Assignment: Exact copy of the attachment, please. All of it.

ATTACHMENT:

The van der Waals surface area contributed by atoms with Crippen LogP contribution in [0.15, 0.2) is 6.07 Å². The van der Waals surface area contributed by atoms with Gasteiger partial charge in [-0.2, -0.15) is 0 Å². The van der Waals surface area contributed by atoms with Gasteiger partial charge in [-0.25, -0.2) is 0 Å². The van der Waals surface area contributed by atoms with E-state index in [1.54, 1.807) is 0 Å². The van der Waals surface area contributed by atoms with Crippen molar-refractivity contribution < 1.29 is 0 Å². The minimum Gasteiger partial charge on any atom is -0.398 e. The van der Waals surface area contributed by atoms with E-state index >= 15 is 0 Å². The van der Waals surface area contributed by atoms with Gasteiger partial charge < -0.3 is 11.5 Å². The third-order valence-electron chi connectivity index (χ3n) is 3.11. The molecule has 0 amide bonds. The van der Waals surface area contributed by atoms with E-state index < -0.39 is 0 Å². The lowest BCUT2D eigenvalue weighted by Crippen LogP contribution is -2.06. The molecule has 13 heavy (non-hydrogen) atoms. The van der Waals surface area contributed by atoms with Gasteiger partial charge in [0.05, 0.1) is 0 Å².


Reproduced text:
The van der Waals surface area contributed by atoms with Crippen LogP contribution in [0.15, 0.2) is 6.07 Å². The van der Waals surface area contributed by atoms with Gasteiger partial charge in [-0.2, -0.15) is 0 Å². The van der Waals surface area contributed by atoms with Gasteiger partial charge in [-0.25, -0.2) is 0 Å². The van der Waals surface area contributed by atoms with E-state index in [1.54, 1.807) is 0 Å². The van der Waals surface area contributed by atoms with Crippen molar-refractivity contribution < 1.29 is 0 Å². The minimum Gasteiger partial charge on any atom is -0.398 e. The van der Waals surface area contributed by atoms with E-state index >= 15 is 0 Å². The van der Waals surface area contributed by atoms with Gasteiger partial charge < -0.3 is 11.5 Å². The third-order valence-electron chi connectivity index (χ3n) is 3.11. The molecule has 0 amide bonds. The van der Waals surface area contributed by atoms with E-state index < -0.39 is 0 Å². The lowest BCUT2D eigenvalue weighted by Crippen LogP contribution is -2.06. The molecule has 13 heavy (non-hydrogen) atoms. The van der Waals surface area contributed by atoms with Gasteiger partial charge in [0.05, 0.1) is 0 Å².